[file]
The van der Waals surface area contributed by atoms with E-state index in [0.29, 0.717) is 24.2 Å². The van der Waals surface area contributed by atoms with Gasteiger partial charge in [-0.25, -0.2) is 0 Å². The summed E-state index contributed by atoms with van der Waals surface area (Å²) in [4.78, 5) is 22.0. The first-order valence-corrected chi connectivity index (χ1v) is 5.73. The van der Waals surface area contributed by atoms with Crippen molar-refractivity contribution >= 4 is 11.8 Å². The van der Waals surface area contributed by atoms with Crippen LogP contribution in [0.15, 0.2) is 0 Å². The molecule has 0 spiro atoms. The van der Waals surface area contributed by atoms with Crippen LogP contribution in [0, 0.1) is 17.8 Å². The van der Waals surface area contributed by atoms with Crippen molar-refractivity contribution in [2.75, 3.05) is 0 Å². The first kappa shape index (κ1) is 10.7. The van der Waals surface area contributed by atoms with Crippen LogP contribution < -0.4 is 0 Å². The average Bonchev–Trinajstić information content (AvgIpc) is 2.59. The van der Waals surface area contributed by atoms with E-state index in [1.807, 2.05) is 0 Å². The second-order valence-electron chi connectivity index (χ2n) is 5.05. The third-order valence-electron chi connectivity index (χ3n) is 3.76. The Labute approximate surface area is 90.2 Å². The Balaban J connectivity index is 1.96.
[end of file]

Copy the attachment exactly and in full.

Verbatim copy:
The van der Waals surface area contributed by atoms with E-state index in [0.29, 0.717) is 24.2 Å². The van der Waals surface area contributed by atoms with Gasteiger partial charge in [-0.25, -0.2) is 0 Å². The summed E-state index contributed by atoms with van der Waals surface area (Å²) in [4.78, 5) is 22.0. The first-order valence-corrected chi connectivity index (χ1v) is 5.73. The van der Waals surface area contributed by atoms with Crippen molar-refractivity contribution >= 4 is 11.8 Å². The van der Waals surface area contributed by atoms with Crippen LogP contribution in [0.15, 0.2) is 0 Å². The molecule has 0 spiro atoms. The van der Waals surface area contributed by atoms with Crippen LogP contribution in [0, 0.1) is 17.8 Å². The van der Waals surface area contributed by atoms with Crippen molar-refractivity contribution in [2.75, 3.05) is 0 Å². The first kappa shape index (κ1) is 10.7. The van der Waals surface area contributed by atoms with Crippen LogP contribution < -0.4 is 0 Å². The average Bonchev–Trinajstić information content (AvgIpc) is 2.59. The van der Waals surface area contributed by atoms with E-state index in [1.807, 2.05) is 0 Å². The second-order valence-electron chi connectivity index (χ2n) is 5.05. The third-order valence-electron chi connectivity index (χ3n) is 3.76. The Labute approximate surface area is 90.2 Å². The Balaban J connectivity index is 1.96.